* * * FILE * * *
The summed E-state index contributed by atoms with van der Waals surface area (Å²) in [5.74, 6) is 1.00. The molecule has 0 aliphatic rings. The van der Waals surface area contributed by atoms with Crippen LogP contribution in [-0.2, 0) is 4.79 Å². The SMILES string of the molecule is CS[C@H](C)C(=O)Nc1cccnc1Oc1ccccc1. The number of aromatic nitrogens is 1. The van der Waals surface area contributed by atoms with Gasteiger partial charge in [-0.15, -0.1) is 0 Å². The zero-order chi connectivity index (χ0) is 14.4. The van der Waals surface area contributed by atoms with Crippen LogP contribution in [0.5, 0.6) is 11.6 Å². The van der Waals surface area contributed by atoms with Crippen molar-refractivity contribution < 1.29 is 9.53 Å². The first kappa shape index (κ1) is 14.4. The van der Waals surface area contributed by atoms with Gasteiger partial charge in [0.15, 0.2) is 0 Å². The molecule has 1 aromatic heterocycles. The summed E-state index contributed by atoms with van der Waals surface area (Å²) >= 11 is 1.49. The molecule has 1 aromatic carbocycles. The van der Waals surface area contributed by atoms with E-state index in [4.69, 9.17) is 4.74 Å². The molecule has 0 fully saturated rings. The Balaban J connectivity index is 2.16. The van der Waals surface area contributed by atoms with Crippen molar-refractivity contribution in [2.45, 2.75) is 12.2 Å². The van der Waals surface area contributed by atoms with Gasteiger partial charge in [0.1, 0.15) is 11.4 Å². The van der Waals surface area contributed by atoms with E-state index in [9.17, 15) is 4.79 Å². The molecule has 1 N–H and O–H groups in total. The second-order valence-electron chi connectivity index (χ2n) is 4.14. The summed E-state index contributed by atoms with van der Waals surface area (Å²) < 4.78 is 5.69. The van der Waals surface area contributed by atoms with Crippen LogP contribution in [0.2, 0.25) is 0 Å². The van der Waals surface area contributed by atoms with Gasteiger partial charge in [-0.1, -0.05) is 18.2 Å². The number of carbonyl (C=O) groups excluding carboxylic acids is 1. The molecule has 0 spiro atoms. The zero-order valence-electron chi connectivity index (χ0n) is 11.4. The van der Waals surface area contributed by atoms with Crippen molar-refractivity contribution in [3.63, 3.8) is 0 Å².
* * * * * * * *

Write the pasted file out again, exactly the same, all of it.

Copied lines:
The summed E-state index contributed by atoms with van der Waals surface area (Å²) in [5.74, 6) is 1.00. The molecule has 0 aliphatic rings. The van der Waals surface area contributed by atoms with Crippen LogP contribution in [-0.2, 0) is 4.79 Å². The SMILES string of the molecule is CS[C@H](C)C(=O)Nc1cccnc1Oc1ccccc1. The number of aromatic nitrogens is 1. The van der Waals surface area contributed by atoms with Gasteiger partial charge in [-0.15, -0.1) is 0 Å². The zero-order chi connectivity index (χ0) is 14.4. The van der Waals surface area contributed by atoms with Crippen LogP contribution in [0.5, 0.6) is 11.6 Å². The van der Waals surface area contributed by atoms with Crippen molar-refractivity contribution < 1.29 is 9.53 Å². The first kappa shape index (κ1) is 14.4. The van der Waals surface area contributed by atoms with Gasteiger partial charge in [0.15, 0.2) is 0 Å². The molecule has 1 aromatic heterocycles. The summed E-state index contributed by atoms with van der Waals surface area (Å²) >= 11 is 1.49. The molecule has 1 aromatic carbocycles. The van der Waals surface area contributed by atoms with E-state index in [4.69, 9.17) is 4.74 Å². The molecule has 0 fully saturated rings. The Balaban J connectivity index is 2.16. The van der Waals surface area contributed by atoms with Crippen molar-refractivity contribution in [2.45, 2.75) is 12.2 Å². The van der Waals surface area contributed by atoms with Gasteiger partial charge in [0.1, 0.15) is 11.4 Å². The van der Waals surface area contributed by atoms with E-state index in [9.17, 15) is 4.79 Å². The molecule has 1 N–H and O–H groups in total. The second-order valence-electron chi connectivity index (χ2n) is 4.14. The summed E-state index contributed by atoms with van der Waals surface area (Å²) < 4.78 is 5.69. The van der Waals surface area contributed by atoms with Crippen LogP contribution in [0.2, 0.25) is 0 Å². The van der Waals surface area contributed by atoms with Gasteiger partial charge in [-0.1, -0.05) is 18.2 Å². The number of carbonyl (C=O) groups excluding carboxylic acids is 1. The molecule has 0 spiro atoms. The zero-order valence-electron chi connectivity index (χ0n) is 11.4. The van der Waals surface area contributed by atoms with Crippen molar-refractivity contribution in [3.63, 3.8) is 0 Å².